Climate Change & Adaptation / Coastal Resiliency / Habitat Restoration / Long Island Sound / Press Releases / Storms & Hurricanes / Sustainable Communities

On Anniversary of Sandy, New Opportunities for Resiliency

We must look for opportunities to enhance the natural benefits of marshes, dunes, and river systems that not only help prevent disastrous flooding but also provide ecological benefits to our region 365 days a year.

Read more in our press release, below.

short beach branford wave 1 edit

FOR IMMEDIATE RELEASE
Tuesday, October 29, 2013

SAVE THE SOUND STATEMENT ON ANNIVERSARY OF SANDY AND FEDERAL RESILIENCY FUNDING

NEW HAVEN, CT — On the one-year anniversary of Superstorm Sandy, Save the Sound’s Executive Director Curt Johnson had this to say about the recovery effort and the Department of the Interior’s announcement this morning of a $100-million Hurricane Sandy Coastal Resiliency Competitive Grant Program:

“Storms Sandy and Irene hit the entire Long Island Sound region hard, and recovery is an ongoing process. If there’s one thing that the one-two punch of those disasters taught us, it’s that shoreline communities must plan for the next storm as we pick up from the last one. Our local, state, and federal leaders must continue to make preparedness a high priority.

“In addition to making sure our electrical, wastewater, and transportation infrastructure can weather disasters, we should take advantage of natural landscapes to buffer our communities against storm impacts. Shoreline features like marshes and dunes absorb wave energy and storm surge to protect homes and businesses. Inland, rain gardens and other green infrastructure can hold heavy rains to help prevent flooding. We’re glad Secretary Jewell recognizes that protecting and creating these landscapes is a valuable investment for our region.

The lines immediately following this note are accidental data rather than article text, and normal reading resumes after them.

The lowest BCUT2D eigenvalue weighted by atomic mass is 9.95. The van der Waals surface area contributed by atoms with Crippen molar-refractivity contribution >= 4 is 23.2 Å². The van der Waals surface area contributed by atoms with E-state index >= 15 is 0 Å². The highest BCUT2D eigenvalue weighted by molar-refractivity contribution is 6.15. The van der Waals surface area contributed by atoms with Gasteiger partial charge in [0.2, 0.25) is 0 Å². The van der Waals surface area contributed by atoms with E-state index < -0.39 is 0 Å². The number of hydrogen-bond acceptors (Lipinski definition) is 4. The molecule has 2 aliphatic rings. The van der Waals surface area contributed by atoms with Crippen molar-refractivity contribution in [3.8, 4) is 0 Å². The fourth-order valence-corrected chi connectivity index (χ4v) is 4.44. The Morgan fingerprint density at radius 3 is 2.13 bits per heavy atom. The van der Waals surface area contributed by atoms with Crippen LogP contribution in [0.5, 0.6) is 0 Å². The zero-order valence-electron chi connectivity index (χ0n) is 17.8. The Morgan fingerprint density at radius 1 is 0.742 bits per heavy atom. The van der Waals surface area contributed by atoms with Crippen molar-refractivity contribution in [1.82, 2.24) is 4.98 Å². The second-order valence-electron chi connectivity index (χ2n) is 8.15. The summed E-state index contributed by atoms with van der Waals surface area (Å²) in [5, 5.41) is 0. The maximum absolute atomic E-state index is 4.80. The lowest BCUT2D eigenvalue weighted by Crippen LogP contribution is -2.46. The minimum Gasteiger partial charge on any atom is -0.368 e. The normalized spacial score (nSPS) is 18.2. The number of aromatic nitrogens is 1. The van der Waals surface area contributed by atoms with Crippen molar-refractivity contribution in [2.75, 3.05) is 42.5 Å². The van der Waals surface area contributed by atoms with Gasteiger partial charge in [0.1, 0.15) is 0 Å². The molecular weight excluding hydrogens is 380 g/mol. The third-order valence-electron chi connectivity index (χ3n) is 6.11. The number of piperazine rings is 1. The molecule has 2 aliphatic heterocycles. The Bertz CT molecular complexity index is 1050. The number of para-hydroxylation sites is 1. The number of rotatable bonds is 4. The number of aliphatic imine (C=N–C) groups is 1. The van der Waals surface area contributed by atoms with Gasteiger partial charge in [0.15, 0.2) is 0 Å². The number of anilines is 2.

“Many of the projects funded by the first round of DOI resiliency grants have dual benefits, as our dam removal projects in New Haven and Mystic do: they remove old, rotten dams that could fail in strong storms, and they remove barriers to fish migration. That means those projects are benefiting the Sound’s ecology 24 hours a day, 365 days a year, and providing tremendous, critical, even life-saving value that once every year or two when a really strong storm comes through.”

Read more:

  • For more on the dam removal projects and the first round of DOI funding, please see our Friday press release.
  • The Hartford Courant has an excellent editorial taking stock of recovery and preparedness across Connecticut.
  • A recent article by Mark Zaretsky in the New Haven Register offers an in-depth look at recovery efforts on the CT shoreline.

Coming up: Tune into Fox CT tonight at 5:00 and 10:00 PM to see Curt Johnson discussing the lasting coastal impacts of Sandy, and contrasting examples of coastal development that suffered heavy damage compared to a natural shoreline landscape that absorbed waves and flooding.

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Protective Chalker Beach Dunes

Posted by Laura McMillan, director of communications for CFE/Save the Sound

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